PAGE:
Hundreds of outdoor centres across the UK have been closed since the first COVID lockdown in March 2020, with many of them now at risk of permanent closure. And at a time when outdoor education and connection to nature is more important than ever for young people, the need to get centres back open and fully operational is vital for so many reasons.
From 29th March, when schools close again for the Easter holidays, out-of-school childcare providers will be allowed to cater for children and outdoor team sports are pencilled in to return. But there’s still no confirmation of when outdoor education centres will be allowed to welcome back groups.
We spoke to Tim Foster, Head of Group North Region for Field Studies Council, to get his take on the current situation. With the future of outdoor centres, the livelihoods of their staff and the educational needs of hundreds of thousands of thousands of young people hanging in the balance, he’s calling for clarity from the government on the next steps.
“There still isn’t a clear date on when we can start to deliver outdoor learning, either as day visits or as residentials,” he told Trail magazine.
“The visits ban remains in place and there isn’t currently a single line in the government roadmap that we can point to that refers specifically to our situation. We can make a case to deliver what we do by comparing our activities with what is allowed under the roadmap and by using guidance for education, hospitality etc, but that isn’t quite the same thing.
We should be part of the solution for young people not a financial casualty of Covid-19.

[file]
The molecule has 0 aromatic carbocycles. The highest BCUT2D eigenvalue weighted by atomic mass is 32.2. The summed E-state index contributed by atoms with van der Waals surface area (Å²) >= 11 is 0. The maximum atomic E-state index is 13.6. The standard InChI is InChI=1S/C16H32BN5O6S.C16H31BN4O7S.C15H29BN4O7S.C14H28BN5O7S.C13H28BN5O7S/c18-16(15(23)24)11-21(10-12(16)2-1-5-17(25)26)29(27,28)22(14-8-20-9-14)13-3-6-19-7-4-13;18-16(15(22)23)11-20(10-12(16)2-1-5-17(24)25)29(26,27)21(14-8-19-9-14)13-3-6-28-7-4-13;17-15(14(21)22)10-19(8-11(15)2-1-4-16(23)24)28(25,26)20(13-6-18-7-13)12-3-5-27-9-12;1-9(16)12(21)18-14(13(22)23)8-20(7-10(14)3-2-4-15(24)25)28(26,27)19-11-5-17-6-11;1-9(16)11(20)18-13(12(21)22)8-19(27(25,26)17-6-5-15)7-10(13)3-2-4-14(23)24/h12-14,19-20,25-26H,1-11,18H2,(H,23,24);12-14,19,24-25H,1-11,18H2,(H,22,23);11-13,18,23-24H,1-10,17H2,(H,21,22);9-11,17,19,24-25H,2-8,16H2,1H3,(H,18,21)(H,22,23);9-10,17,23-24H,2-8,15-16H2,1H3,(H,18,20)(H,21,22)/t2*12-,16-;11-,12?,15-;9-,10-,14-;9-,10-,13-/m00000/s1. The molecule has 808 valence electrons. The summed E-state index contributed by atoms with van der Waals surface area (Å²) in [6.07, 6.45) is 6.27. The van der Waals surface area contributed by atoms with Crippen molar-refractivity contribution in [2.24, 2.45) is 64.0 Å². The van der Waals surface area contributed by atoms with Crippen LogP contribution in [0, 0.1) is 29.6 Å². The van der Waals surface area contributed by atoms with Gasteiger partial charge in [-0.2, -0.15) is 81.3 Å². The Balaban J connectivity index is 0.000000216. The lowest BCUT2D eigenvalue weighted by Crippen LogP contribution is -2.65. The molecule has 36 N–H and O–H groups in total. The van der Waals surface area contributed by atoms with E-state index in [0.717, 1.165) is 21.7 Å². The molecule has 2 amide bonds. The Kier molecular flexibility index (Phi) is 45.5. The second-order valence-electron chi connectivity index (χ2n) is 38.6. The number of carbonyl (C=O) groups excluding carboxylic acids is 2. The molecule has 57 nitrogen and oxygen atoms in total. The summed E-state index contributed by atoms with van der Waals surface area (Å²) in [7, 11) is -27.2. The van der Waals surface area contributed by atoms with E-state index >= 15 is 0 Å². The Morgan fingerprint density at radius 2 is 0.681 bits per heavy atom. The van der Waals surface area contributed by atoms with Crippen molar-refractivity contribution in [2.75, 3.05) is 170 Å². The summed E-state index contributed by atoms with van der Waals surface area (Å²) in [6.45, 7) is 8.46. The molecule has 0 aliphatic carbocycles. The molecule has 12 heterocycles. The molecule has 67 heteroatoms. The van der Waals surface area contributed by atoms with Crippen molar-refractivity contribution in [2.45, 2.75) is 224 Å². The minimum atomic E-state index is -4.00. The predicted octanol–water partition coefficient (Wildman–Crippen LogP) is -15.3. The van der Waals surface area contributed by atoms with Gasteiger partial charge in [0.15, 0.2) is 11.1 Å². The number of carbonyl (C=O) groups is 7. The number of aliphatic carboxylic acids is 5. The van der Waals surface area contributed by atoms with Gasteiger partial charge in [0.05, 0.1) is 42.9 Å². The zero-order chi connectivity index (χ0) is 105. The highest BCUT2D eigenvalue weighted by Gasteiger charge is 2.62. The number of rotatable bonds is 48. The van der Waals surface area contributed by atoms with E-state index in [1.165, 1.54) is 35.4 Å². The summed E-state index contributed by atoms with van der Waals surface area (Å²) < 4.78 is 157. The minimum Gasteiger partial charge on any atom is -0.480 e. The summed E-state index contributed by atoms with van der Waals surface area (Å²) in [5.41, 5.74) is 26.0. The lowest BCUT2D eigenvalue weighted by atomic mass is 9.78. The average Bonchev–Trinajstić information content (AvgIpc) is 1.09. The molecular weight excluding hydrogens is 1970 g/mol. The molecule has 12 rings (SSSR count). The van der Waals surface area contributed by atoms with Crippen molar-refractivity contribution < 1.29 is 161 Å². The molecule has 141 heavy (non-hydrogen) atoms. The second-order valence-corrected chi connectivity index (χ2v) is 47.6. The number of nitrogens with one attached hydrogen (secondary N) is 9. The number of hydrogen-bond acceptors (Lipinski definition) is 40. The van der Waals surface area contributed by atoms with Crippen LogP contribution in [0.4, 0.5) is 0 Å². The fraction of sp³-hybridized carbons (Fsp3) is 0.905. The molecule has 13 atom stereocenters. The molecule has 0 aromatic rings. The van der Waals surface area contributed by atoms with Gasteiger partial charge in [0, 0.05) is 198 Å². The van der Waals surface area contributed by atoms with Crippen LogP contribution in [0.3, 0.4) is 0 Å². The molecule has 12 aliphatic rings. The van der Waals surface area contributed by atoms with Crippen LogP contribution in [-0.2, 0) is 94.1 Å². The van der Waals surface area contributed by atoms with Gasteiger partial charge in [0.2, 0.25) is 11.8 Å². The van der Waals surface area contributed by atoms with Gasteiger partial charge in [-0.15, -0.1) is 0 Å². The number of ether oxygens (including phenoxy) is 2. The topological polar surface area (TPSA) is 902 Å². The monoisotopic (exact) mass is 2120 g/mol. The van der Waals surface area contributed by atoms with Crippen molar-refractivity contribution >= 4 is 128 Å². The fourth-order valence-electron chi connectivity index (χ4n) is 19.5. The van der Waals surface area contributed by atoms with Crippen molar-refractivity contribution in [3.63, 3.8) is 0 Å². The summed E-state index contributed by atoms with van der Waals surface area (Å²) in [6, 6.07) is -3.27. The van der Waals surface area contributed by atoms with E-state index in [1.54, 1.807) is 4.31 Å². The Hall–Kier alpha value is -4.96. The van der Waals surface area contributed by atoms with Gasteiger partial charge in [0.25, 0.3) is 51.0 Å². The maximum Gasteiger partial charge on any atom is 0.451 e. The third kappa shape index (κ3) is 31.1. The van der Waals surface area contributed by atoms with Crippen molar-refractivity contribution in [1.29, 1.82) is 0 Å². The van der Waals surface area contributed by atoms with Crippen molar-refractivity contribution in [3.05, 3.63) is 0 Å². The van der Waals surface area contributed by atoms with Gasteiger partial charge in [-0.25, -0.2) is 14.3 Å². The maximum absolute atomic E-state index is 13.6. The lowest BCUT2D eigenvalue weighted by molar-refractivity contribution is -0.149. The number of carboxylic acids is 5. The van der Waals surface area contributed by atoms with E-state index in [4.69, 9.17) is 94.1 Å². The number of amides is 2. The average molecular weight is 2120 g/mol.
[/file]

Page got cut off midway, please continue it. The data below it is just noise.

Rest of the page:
“The ban is looking increasingly at odds with the rest of government messaging: that education is the top priority. If so, then why do nightclubs have an indicative date when outdoor learning does not?”
The Field Studies Council is an environmental educational charity, and two of its 20 centres (Blencathra and Castle Head) are based in Cumbria. They rely on fee-paying groups for their core business and although the furlough scheme has been helpful, they’ve been forced to take out a large loan to continue operating.
The Blencathra Centre, a large residential based near Keswick in the Lake District, has been forced to adapt over the past 12 months by providing single day courses, digital online learning, using centres and self-catering cottages for holidays with booking.com, and by using the time for productively for staff training. But they’re desperate to start welcoming groups again.
“The week commencing 15th March is a key decision date for the outdoor sector,” said Tim. “We’re hoping the government will lift the ban preventing schools, colleges and universities returning to our centres.
“In Cumbria we have the largest concentration of outdoor centres in Europe, and we’re a key part of the economy. Local MPs Neil Hudson and Tim Farron have been very supportive and their work alongside campaigning by individuals and sector representatives now needs turning into action.
“We should be part of the solution for young people not a financial casualty of Covid-19.”
For more information on the work Field Studies Council does for young people, visit field-studies-council.org.